Please see the award schedule and entry guidelines below.

Award Schedule

2021 Best Literary Nonfiction (memoir, essays, journalistic writing)
2022 Best Poetry (collection of poems of at least 60 pages)
2023 Best Fiction (novel or collection of short stories)
2024 Best Literary Nonfiction
2025 Best Poetry
2026 Best Fiction
continuing to alternate every three years

2021 Literary Nonfiction Award Guidelines

Nominations can come from publishers, authors, or anyone interested in seeing a book considered. Only one book per author may be submitted.

Books must be original work by a single author (no anthologies).

Author must establish a connection to Kansas by birth, education, employment, residence or other significant claim.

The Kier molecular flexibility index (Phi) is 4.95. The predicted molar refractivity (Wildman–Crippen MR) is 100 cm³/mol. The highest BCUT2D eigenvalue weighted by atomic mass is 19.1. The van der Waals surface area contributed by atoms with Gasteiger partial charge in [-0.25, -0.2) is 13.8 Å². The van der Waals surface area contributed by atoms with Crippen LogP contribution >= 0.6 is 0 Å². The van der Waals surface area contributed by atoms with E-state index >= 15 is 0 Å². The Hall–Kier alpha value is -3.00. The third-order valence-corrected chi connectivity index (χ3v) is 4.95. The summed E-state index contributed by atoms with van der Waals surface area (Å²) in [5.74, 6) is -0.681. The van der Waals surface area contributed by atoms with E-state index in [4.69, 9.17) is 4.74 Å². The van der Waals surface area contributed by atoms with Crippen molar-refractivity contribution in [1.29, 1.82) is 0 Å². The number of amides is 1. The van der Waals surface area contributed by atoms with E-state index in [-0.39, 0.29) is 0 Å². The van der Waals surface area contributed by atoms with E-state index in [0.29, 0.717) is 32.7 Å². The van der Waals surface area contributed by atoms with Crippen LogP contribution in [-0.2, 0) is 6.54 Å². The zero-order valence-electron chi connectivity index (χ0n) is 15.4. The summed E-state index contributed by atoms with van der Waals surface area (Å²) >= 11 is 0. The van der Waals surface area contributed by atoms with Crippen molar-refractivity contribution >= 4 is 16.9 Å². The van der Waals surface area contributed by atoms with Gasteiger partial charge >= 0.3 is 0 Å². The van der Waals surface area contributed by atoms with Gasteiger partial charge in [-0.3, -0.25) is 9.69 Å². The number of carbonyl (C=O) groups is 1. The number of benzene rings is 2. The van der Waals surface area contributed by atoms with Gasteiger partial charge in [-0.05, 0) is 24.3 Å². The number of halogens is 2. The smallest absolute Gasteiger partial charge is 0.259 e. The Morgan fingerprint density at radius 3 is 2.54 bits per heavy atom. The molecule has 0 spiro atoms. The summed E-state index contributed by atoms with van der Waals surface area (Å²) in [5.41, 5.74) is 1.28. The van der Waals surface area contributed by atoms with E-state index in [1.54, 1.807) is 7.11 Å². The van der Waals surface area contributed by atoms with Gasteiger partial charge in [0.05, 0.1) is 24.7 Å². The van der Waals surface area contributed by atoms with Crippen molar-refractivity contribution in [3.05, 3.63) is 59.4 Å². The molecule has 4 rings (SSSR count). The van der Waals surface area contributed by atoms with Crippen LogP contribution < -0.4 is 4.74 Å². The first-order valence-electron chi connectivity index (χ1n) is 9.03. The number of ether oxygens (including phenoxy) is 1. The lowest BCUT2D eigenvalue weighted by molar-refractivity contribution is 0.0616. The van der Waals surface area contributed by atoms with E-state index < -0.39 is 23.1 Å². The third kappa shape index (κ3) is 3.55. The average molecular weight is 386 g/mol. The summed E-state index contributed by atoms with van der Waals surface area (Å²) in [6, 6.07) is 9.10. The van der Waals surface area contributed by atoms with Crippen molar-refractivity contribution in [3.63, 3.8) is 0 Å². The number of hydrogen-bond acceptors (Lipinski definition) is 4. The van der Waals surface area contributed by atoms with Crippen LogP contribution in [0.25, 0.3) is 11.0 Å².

Please submit two copies of each book nominated. Those books become the property of the Thomas Fox Averill Kansas Studies Collection.

Books must have an original publication date (copyright notice) within three calendar years immediately preceding the year of the competition deadline
. For example, to be eligible for the 2021 Literary Nonfiction deadline, the nominee's book must have a publication date of 2018, 2019 or 2020.

Previous awardees are eligible to submit a new book.

Nominations for this year's award must be postmarked or presented by December 15, 2020.

Along with a statement of Kansas connection, author email, phone, and postal address, please submit books for consideration to:

c/o Thomas Fox Averill Kansas Studies Collection
Mabee Library
1700 College
Topeka, KS 66621

Andrew Malan Milward, 2020 Fiction Award Judge